Tuna Commission begins urgent talks on new fishing rules for the Pacific’s most lucrative tuna species

pacific tunaTuna swimming in the Pacific

By Pita Ligaiula in Manila, Philippines, November 30, 2017 

The Western and Central Pacific Fisheries Commission (WCPFC) will hold its second Intersessional meeting today to progress the draft bridging measure for tropical Tunas that expires at the end of this month.

This was revealed by Tuna Commission chair Rhea Moss -Christian in a media briefing with Pacific Journalist in Manila.

Tropical tunas include Skipjack, Bigeye and Yellowfin tuna.

In 2015 the catch of these species in the waters of Forum Fisheries Agency countries was worth more US$2 billion.

For some nations tuna income is the main source of revenue paying for vital services such as schools and hospitals.

The WCPFC’s tropical tuna measure sets the rules on how much fish can be caught and whether fishing is sustainable. It also affects how benefits are allocated.

“This year probably the key issue for the Commission is discussing this tropical Tuna measure. The discussions began about 17 months ago and the current tropical tuna measure expires at the end of this month which is why the Commission has been working toward developing a new measure to take its place,” Moss-Christian told journalists Thursday.

“So the commission will be meeting tomorrow (Friday) in a second special session to consider the draft Tuna measure the first one was in Honolulu in August. So that meeting will be taking place tomorrow (Friday) with all the Commission members and will focus on outstanding issues that came out of the Honolulu discussions.

The FFA countries are adamant that zone-based management, which puts Pacific resource-owning nations in the driver’s seat, is preferable to flag-based rights, which are centred on the nation owning the flag flown by fishing vessels.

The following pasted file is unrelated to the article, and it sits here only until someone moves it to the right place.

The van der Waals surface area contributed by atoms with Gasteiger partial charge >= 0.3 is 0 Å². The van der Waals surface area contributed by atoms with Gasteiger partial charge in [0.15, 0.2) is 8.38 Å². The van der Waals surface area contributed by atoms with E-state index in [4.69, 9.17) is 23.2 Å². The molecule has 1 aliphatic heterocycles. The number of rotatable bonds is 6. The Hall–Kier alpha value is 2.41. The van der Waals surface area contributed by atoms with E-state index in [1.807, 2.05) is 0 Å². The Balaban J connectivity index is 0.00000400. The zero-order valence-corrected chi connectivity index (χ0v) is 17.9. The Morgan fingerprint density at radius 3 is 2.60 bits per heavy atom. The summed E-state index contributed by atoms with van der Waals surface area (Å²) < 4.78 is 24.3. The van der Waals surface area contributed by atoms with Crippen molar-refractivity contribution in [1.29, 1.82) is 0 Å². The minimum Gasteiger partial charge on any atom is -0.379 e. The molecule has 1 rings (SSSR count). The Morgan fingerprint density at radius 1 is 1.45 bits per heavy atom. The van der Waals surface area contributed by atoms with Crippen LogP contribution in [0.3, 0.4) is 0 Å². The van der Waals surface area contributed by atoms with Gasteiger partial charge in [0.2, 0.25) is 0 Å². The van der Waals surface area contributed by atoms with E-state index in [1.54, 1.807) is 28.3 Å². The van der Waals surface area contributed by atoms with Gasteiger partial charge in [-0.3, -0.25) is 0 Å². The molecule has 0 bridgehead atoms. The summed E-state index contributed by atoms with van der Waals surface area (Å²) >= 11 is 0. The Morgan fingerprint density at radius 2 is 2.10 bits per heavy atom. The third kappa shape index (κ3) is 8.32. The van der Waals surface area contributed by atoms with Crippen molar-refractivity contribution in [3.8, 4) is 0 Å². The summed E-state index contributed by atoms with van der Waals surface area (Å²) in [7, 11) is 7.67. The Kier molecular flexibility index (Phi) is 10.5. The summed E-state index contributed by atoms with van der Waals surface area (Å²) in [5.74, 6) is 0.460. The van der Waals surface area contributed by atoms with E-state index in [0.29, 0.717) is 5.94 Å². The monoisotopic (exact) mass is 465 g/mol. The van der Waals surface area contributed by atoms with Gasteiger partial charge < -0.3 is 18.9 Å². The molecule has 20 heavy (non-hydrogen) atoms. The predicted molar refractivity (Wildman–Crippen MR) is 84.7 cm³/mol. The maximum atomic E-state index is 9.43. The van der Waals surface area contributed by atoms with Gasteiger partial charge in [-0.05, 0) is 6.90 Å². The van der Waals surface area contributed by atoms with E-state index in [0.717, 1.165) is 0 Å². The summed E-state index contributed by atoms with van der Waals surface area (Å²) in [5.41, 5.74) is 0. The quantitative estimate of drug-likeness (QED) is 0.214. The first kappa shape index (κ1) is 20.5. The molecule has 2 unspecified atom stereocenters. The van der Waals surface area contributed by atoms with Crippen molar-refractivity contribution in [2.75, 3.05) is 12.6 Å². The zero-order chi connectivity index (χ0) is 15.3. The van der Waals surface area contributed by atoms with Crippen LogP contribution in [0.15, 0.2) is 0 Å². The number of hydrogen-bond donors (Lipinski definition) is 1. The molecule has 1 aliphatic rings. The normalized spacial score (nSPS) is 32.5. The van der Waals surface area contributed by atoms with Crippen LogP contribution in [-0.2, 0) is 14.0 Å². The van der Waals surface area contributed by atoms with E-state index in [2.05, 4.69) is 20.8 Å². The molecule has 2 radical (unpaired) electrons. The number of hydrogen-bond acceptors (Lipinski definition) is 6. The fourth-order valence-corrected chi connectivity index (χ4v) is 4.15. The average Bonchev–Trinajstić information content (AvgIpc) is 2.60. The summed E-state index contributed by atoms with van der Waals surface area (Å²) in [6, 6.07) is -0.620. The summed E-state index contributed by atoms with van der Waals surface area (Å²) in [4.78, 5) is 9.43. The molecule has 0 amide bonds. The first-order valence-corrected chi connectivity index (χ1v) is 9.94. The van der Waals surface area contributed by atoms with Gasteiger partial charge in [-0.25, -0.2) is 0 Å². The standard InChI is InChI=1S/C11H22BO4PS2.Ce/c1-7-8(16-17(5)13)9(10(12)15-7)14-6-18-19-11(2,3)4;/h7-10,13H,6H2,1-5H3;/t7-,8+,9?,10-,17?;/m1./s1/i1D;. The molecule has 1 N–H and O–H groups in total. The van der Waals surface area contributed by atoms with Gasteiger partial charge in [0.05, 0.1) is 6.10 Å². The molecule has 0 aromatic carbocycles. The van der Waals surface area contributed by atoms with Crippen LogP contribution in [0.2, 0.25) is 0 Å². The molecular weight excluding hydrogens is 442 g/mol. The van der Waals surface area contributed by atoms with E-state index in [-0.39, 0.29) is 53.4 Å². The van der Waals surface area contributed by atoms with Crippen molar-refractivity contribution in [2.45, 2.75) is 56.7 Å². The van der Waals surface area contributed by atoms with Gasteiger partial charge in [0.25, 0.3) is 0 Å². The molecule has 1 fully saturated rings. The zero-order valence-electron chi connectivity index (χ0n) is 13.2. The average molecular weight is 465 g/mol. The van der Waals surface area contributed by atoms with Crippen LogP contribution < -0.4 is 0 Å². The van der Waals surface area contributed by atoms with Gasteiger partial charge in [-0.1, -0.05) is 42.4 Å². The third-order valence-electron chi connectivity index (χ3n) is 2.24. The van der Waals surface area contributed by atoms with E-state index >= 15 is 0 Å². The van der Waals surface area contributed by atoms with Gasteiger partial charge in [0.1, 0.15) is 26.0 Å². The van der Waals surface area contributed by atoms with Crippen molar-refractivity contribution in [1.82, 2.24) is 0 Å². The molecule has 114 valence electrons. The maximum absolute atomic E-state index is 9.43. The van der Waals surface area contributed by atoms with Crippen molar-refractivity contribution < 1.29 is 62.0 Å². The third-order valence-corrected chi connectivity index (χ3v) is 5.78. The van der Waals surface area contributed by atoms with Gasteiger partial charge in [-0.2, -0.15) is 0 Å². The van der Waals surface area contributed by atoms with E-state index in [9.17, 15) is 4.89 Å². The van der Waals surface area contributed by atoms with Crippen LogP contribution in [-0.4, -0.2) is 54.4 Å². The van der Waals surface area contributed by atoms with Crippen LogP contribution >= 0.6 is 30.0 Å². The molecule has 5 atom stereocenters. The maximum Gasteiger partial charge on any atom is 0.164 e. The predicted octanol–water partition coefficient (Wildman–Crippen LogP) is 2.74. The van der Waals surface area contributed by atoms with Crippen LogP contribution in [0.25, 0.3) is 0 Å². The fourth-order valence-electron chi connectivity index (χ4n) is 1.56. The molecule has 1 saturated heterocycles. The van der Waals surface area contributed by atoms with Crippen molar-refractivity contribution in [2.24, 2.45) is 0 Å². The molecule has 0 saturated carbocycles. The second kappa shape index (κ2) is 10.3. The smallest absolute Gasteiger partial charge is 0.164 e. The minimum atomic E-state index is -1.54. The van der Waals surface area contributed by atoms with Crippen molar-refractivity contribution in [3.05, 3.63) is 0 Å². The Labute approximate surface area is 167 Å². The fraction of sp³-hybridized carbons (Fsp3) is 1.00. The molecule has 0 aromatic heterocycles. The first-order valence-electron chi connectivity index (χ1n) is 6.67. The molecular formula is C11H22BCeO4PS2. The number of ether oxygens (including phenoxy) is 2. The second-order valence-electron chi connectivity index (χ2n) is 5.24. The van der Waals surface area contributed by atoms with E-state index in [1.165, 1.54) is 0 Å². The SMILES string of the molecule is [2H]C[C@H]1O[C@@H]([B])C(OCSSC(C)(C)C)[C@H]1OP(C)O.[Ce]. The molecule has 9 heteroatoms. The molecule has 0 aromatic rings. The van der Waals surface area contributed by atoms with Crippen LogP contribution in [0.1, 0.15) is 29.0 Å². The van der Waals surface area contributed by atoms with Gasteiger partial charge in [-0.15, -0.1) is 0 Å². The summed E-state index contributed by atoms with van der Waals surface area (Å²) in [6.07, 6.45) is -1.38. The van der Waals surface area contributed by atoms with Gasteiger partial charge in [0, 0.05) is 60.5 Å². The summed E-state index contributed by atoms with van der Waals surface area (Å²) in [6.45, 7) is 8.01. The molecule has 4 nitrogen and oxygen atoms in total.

“Probably the main outstanding issue has to do with is zone-based versus flag-based approaches to fishing management and within those approaches whether exemptions are required,” Moss-Christian said.

Another issue outstanding that Commission members will discuss tomorrow is on vessel capacity limits.

“We also continuing to consider monitoring and verification mechanisms including observer coverage and additional controls on longline transhipment activities and then underpinning all of this is the application of the principal known as ‘disproportionate burden’ which comes from the convention and ensures measures don’t place and undue burden on developing states and territories, so those are key issues that will be discussing beginning tomorrow(today),” she said.

The Forum Fisheries Agency(FFA) in its proposal to the commission re-iterated a key mechanism for managing disproportionate burden is the implementation of zone-based management arrangements to recognise and strengthen coastal State sovereign rights.

It said Pacific Island Leaders have expressed concern about the efforts by some WCPFC member states to undermine the zone-based measures that FFA members have developed in exercise of their sovereign rights under international law.

The FFA has added its voice to the call by Pacific leaders for those countries to withdraw proposals for flag-State based measures.

“We’ve done a lot of work over the last several months essentially to try to bring members views out onto the table to formulate positions and option for members to consider and I expect members to consider those option further and to advance the discussion,” said Moss-Christian.